DC: I have a non-epic-fantasy series that I’m currently trying to sell, and I think that if I ever get it sold I’ll write it under a pseudonym. I’d do this because I’m pretty well known for my epic fantasy work and I don’t want people to confuse my work in one genre with my work in another. I’m not ready to reveal that pseudonym yet, or say too much about the series. But it’s contemporary fantasy with a mystery twist, and the first book is already written. I love the book and I hope to see it in print some time soon.
TH: Looking back on your career fifteen years from now, what do you hope to see?
DC: I hope and expect to be writing still, publishing fantasy novels, contemporary novels, maybe a mainstream literary novel, some short stories, etc. I also hope that I’ll be selling well, maybe I’ll have a couple of more awards under my belt. But mostly I hope that I’ll still love it, that the thrill I feel every time I’m inspired by a new idea will still be there. This is a great job and I want to do it for the rest of my life.
TH: What can readers expect to see from you in the near future? What are you working on?
DC: Well, right now I’m still in the midst of my Blood of the Southlands trilogy. This is a follow-up of sorts to Winds of the Forelands, but a reader could come to the Southlands books without having read any of my Forelands books and they’d be fine. The first book of Blood of the Southlands, THE SORCERERS’ PLAGUE, came out in December 2007, and the second book, THE HORSEMEN’S GAMBIT, will be out in January 2009. I’m currently writing the third and final book, which is as yet untitled. After I’m done with Blood of the Southlands I’ll be moving on to a new project. I’ve already done the world-building for this new series and I have an idea of what it’s going to be about, but I’m not ready to reveal too much. It will be a series of stand-alone books revolving around one character and will combine traditional fantasy with mystery, but that’s all I’m going to say for now, except to add that I’m very excited about it.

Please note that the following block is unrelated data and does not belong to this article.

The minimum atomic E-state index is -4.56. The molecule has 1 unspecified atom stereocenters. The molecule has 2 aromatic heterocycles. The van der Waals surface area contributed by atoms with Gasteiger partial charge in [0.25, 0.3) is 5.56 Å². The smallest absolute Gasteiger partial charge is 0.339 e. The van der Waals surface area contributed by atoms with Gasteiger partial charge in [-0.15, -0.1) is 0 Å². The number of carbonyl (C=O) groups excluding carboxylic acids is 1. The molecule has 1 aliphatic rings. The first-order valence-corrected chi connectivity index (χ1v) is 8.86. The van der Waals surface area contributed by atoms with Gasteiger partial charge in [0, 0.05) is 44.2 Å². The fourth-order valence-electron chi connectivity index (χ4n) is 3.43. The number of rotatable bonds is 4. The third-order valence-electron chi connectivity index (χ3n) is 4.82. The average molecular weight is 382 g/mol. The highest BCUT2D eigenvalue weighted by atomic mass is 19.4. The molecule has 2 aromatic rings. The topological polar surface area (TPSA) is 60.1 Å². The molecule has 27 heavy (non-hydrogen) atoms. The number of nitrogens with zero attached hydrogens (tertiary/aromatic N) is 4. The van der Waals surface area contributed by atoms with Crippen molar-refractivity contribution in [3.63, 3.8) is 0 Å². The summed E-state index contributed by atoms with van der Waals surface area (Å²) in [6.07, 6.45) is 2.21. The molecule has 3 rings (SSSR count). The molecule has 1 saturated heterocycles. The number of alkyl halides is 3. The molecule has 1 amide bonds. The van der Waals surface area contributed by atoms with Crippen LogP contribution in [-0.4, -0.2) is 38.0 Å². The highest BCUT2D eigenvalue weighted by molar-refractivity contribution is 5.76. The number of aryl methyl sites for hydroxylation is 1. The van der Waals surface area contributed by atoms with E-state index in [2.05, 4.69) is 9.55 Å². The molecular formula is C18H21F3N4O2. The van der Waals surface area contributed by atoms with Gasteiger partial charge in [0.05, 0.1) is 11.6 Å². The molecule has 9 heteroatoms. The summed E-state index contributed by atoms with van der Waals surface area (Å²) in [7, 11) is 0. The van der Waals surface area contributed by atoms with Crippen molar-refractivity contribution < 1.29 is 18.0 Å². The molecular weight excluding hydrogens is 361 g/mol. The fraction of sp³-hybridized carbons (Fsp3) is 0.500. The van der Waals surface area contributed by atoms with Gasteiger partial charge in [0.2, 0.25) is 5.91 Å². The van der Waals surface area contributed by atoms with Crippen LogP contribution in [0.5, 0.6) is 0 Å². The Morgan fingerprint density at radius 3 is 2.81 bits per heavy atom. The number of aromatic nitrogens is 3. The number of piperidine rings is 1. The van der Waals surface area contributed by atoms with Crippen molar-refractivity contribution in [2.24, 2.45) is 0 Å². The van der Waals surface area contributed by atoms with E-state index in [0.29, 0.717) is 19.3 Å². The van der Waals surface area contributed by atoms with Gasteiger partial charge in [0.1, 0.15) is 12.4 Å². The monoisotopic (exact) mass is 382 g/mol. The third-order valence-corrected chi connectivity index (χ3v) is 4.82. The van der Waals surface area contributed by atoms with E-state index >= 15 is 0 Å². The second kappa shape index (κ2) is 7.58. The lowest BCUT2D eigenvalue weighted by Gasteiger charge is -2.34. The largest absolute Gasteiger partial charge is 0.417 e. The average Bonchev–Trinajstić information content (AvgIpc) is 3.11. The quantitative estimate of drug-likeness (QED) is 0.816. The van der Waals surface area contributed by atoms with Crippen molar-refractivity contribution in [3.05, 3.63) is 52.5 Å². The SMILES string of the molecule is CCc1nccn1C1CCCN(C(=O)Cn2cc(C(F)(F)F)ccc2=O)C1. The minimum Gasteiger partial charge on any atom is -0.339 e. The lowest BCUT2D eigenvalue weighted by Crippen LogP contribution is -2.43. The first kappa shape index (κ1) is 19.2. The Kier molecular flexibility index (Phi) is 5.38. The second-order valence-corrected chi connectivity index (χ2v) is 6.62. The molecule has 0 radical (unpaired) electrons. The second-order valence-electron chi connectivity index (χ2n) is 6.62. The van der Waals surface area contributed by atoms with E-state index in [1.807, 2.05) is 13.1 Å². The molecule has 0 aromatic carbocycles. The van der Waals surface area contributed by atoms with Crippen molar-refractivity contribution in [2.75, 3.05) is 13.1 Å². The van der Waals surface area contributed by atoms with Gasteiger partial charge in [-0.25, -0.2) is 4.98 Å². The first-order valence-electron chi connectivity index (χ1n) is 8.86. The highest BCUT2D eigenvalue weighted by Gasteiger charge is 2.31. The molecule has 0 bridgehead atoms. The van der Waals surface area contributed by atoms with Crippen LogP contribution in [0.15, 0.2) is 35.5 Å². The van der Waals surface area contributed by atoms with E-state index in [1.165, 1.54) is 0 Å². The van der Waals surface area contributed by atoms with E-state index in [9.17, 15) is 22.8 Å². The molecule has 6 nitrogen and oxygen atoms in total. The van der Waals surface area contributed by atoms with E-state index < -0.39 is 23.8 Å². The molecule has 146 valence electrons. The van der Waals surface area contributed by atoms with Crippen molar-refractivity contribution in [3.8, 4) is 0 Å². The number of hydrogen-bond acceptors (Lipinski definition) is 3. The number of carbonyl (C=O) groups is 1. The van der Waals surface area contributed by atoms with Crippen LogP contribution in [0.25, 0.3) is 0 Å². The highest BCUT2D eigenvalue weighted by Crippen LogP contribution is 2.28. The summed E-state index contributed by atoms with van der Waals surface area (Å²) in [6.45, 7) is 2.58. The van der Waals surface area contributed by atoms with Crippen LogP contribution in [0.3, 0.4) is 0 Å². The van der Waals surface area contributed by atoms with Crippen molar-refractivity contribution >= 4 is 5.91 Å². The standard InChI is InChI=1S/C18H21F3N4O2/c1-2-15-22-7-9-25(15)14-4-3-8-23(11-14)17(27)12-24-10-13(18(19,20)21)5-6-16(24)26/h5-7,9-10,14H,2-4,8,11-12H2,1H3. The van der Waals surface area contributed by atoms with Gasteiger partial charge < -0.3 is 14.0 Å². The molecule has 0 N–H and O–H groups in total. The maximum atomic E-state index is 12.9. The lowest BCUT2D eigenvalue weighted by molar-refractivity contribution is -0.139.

TH: What is the most memorable moment (good, bad, or other) you have had in your life as an author?
DC: There have been so many. I’ve been to some terrific conventions, had some great signings, and have forged friendships with fellow writers and fans that will last the rest of my life. Specifics? I won the Crawford Award the same week my second child was born, so that was a pretty exciting time. I still remember my very first convention as a professional writer. It was MagicCarpetCon in Chattanooga, Tennessee, near where I live. At one point I went down to the hotel lobby — the wonderful Read House Hotel in downtown Chattanooga — and there in the middle of the lobby was a guy dressed in full Klingon battle gear, complete with makeup and the crinkly stuff on his head and those pointy Klingon boots. And he was pushing a baby stroller. And I thought to myself, “Yes, I’m a fantasy writer…” That was pretty memorable.
TH: Is there anything else you would like to talk about that I haven’t mentioned?
DC: Just to follow up on the question about self-promotion, I would add that some of the blogs I mentioned are worth visiting. My own blog can be found at either http://davidbcoe.livejournal.com or http://davidbcoe.wordpress.com. The content is pretty much the same at both. These are my personal blogs, so I post some stuff about writing, but I also have some political content, stuff about my travels and family, and stuff about some of my other interests. I also share a blog with authors Faith Hunter, Misty Massey, and C.E. Murphy — http://magicalwords.net — which deals almost exclusively with writing issues and might be very helpful to people who are just starting out as writers or who are trying to break into the profession. And I’m a member of www.SFNovelists.com, another writer-oriented site that includes a group blog as well as information on all our members — now nearly 100 strong — and their published work.